These pointers for the first 10 pages might help you move forward faster, too.

  1. Avoid opening with clichés such as a weather report, a character waking in the morning, dialogue from an unknown character, or a flowery description. Avoid having characters fall asleep or black out at the ends of scenes. (Yes, famous writers do this stuff. Yes, there are exceptions. And yup, you can do this in the middle of your book, but please don’t do it in the opening 10 or even first 50 pages. Just don’t, okay?)
  1. Start with TENSION or a PROBLEM at any level that helps us recognize we’re in for a ride. On Line 1. That means Line 1!
  1. Protagonists should worry. What are they worried about from Line 1 onward? Put worry into their thoughts, dialogue, actions and reactions.
  1. Good 3-part scene design saves a writer’s butt every time; it raises your novel/screenplay to the next level in an instant. Start a character in the middle of trouble with a scene GOAL, then have them immediately face obstacles and conflict, and then leave us with some form of cliffhanger (surprise or shock or new decision). Keep the character on track. No meandering.
  1. If often helps a new writer to have the character EXPRESS the scene goal in either his/her thoughts or in dialogue on page 1, such as: He needed to get…what? And by when? Or what consequences might happen?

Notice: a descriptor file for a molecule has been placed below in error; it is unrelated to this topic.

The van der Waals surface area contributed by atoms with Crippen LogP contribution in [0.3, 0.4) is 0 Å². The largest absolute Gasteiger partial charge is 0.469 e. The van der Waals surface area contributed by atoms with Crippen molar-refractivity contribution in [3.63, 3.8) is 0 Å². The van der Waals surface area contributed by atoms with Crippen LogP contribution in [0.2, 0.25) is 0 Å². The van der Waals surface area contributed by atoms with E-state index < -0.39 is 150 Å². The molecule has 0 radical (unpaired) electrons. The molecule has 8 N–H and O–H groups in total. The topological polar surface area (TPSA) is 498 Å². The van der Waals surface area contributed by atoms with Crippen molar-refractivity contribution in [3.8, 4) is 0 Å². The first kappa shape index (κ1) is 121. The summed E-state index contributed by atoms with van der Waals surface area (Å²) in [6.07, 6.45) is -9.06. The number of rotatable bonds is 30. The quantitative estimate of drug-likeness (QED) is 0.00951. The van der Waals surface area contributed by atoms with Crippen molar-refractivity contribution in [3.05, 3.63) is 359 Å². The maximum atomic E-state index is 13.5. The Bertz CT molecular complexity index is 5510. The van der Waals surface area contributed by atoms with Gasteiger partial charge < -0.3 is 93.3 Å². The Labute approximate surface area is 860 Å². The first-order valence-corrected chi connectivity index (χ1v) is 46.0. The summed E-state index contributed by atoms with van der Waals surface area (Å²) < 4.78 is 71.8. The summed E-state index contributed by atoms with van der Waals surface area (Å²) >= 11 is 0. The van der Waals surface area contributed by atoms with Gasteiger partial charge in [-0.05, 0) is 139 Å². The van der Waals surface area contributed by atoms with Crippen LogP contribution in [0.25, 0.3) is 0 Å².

1. Create real action. New writers too often allow characters to descend into tiny body actions: coughing, breathing/breath references, sighing, nodding, turning, sipping, sitting/standing up and down. —Ach! Stop that lame stuff! Find real action. (You may need to learn more about their plot, hobbies, skills.)
  1. Stop the constant smiles, smiling, half-smiling, chuckling, laughing, and giggling of dialogue. Stories are about trouble. Work toward a special moment pages later when that smile will startle or reward both the character and the reader.
  1. Go over your punctuation. Punctuation help is a very good reason to get a critique from a pro. Editors and agents expect correct punctuation. They will forgive a couple of small mistakes, but not several within those 10 pages.
  1. Vagueness is not artful. Is the action clear? Is the information clear? Do we know where we are? Should we get the characters full name sooner? Age sooner? It’s okay to tuck in a phrase or even a sentence that explains the Who, What, When, Where, Why & How of things. Readers don’t find that clunky. If readers aren’t grounded, they can’t engage in your story.
  1. Get rid of clutter. That includes “telling” words such as “noticed, heard, saw, glanced, watched, looked, turned, walked slowly.” Get rid of unnecessary adverbs. Do a search for “ly”; what do you find? Also get rid of the substitutes for “said” at least 90 percent of the time. Stop the dialogue with a period. Use action before or after the dialogue to signal who’s talking. Keep the action and dialogue belonging to the same character in their own paragraph.

I hope those tips help speed you onward to good results in the coming months!

Christine DeSmet is a short story writer, novel series author, screenwriter, teacher, and writing coach at UW-Madison Continuing Studies. She recently met with writers in advanced critique meetings at the annual Writers’ Institute held in Madison, Wis. Christine will be leading a new advanced critique lab in Fall 2016. She is the director of the June 13-17 Write-by-the-Lake Writer’s Workshop & Retreat. Christine can be emailed at christine.desmet@wisc.edu.